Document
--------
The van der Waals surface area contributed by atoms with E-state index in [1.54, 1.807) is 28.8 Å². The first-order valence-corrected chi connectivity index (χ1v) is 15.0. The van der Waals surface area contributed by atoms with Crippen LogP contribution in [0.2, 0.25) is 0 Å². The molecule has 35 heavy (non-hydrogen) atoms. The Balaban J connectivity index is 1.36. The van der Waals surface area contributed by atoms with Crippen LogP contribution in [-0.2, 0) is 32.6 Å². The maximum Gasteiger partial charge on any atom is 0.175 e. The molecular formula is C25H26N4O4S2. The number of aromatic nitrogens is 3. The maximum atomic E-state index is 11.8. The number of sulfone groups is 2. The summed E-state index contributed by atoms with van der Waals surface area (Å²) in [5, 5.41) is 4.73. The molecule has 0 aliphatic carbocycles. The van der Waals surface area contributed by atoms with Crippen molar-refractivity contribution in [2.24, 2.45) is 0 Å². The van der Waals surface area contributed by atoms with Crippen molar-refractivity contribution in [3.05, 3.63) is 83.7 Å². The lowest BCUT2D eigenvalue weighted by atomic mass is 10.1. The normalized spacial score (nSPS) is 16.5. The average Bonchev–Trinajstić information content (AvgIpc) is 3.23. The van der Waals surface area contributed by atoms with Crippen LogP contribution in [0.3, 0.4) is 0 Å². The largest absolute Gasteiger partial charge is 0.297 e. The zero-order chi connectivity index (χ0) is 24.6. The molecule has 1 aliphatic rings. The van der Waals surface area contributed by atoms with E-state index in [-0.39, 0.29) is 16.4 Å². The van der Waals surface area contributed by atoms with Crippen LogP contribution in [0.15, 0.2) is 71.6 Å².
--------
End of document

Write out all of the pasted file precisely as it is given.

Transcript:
The van der Waals surface area contributed by atoms with E-state index in [1.54, 1.807) is 28.8 Å². The first-order valence-corrected chi connectivity index (χ1v) is 15.0. The van der Waals surface area contributed by atoms with Crippen LogP contribution in [0.2, 0.25) is 0 Å². The molecule has 35 heavy (non-hydrogen) atoms. The Balaban J connectivity index is 1.36. The van der Waals surface area contributed by atoms with Crippen LogP contribution in [-0.2, 0) is 32.6 Å². The maximum Gasteiger partial charge on any atom is 0.175 e. The molecular formula is C25H26N4O4S2. The number of aromatic nitrogens is 3. The maximum atomic E-state index is 11.8. The number of sulfone groups is 2. The summed E-state index contributed by atoms with van der Waals surface area (Å²) in [5, 5.41) is 4.73. The molecule has 0 aliphatic carbocycles. The van der Waals surface area contributed by atoms with Crippen molar-refractivity contribution in [2.24, 2.45) is 0 Å². The van der Waals surface area contributed by atoms with Crippen molar-refractivity contribution in [3.05, 3.63) is 83.7 Å². The lowest BCUT2D eigenvalue weighted by atomic mass is 10.1. The normalized spacial score (nSPS) is 16.5. The average Bonchev–Trinajstić information content (AvgIpc) is 3.23. The van der Waals surface area contributed by atoms with Crippen LogP contribution in [0.3, 0.4) is 0 Å². The largest absolute Gasteiger partial charge is 0.297 e. The zero-order chi connectivity index (χ0) is 24.6. The molecule has 1 aliphatic rings. The van der Waals surface area contributed by atoms with E-state index in [-0.39, 0.29) is 16.4 Å². The van der Waals surface area contributed by atoms with Crippen LogP contribution in [0.15, 0.2) is 71.6 Å².